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Individual differences |
Methods | Statistics | Clinical | Educational | Industrial | Professional items | World psychology |
The Psychodynamic Diagnostic Manual (PDM) is a diagnostic handbook similar to the International Statistical Classification of Diseases and Related Health Problems (ICD) or the Diagnostic and Statistical Manual of Mental Disorders (DSM). The PDM was published on May 28, 2006.
The information contained in the PDM was collected by a collaborative task force which includes members of the American Psychoanalytic Association, the International Psychoanalytical Association, the Division of Psychoanalysis (Division 39) of the American Psychological Association, the American Academy of Psychoanalysis and Dynamic Psychiatry, and the National Membership Committee on Psychoanalysis in Clinical Social Work.
Although it is based on current neuroscience and treatment outcome studies, many of the concepts in the PDM are adapted from the classical psychoanalytic tradition of psychotherapy. For example, the PDM indicates that the anxiety disorders may be traced to the "four basic danger situations" described by Sigmund Freud in 1926: the loss of a significant other; the loss of love; the loss of body integrity; and the loss of affirmation by one's own conscience (NY Times).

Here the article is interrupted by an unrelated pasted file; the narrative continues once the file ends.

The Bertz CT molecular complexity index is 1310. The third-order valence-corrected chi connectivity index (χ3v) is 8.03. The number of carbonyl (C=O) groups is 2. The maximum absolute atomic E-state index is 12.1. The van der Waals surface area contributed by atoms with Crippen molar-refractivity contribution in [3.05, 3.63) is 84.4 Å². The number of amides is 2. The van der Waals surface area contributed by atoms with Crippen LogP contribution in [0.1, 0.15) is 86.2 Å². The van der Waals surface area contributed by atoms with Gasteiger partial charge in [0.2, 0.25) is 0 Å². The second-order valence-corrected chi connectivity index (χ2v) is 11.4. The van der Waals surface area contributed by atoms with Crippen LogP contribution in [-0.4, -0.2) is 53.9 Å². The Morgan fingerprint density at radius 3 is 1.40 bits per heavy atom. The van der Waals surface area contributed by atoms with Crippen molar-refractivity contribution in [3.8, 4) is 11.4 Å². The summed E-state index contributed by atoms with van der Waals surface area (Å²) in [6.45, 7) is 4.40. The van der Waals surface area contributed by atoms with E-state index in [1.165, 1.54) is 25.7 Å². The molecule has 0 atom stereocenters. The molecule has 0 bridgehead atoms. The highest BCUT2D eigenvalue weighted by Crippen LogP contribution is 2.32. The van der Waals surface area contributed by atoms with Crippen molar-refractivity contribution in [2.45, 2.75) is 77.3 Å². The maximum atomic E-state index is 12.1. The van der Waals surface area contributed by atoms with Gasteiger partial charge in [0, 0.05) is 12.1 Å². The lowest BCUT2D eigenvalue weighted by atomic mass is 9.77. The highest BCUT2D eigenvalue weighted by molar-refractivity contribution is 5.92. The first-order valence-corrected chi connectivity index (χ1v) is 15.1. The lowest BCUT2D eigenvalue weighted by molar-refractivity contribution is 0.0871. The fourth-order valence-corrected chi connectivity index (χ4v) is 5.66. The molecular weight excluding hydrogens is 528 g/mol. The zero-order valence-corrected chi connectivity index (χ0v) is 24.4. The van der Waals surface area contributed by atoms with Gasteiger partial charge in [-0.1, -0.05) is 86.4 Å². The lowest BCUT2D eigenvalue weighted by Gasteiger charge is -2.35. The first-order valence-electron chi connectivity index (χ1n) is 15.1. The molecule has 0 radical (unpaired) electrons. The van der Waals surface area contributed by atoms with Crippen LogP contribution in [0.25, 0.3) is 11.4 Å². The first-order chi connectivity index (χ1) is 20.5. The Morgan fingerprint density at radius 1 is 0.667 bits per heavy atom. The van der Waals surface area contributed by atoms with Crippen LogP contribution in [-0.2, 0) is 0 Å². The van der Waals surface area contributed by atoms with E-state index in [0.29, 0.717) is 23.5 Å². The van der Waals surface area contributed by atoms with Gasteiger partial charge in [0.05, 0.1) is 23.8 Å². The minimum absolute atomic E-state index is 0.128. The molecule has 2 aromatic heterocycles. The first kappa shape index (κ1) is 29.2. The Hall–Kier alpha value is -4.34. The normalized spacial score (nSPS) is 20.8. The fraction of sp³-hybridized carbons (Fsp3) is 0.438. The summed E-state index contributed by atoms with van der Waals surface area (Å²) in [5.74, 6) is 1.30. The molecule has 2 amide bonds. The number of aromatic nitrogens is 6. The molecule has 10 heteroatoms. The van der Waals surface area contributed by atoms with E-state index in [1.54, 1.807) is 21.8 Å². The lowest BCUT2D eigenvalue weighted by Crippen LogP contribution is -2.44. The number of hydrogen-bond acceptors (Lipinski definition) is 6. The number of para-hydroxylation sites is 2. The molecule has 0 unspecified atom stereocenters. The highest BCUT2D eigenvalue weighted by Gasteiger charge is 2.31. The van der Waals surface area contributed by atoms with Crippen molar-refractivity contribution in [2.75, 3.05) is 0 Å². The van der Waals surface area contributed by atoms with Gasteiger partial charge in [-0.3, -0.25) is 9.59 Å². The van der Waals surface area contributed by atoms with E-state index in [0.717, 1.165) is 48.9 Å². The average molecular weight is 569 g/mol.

- Freud, Sigmund. (1926). Inhibitions, Symptoms and Anxiety. Standard Edition, Vol 20.
- Carey, Benedict. (2006, 24 January). For Therapy, a New Guide With a Touch of Personality. New York Times.
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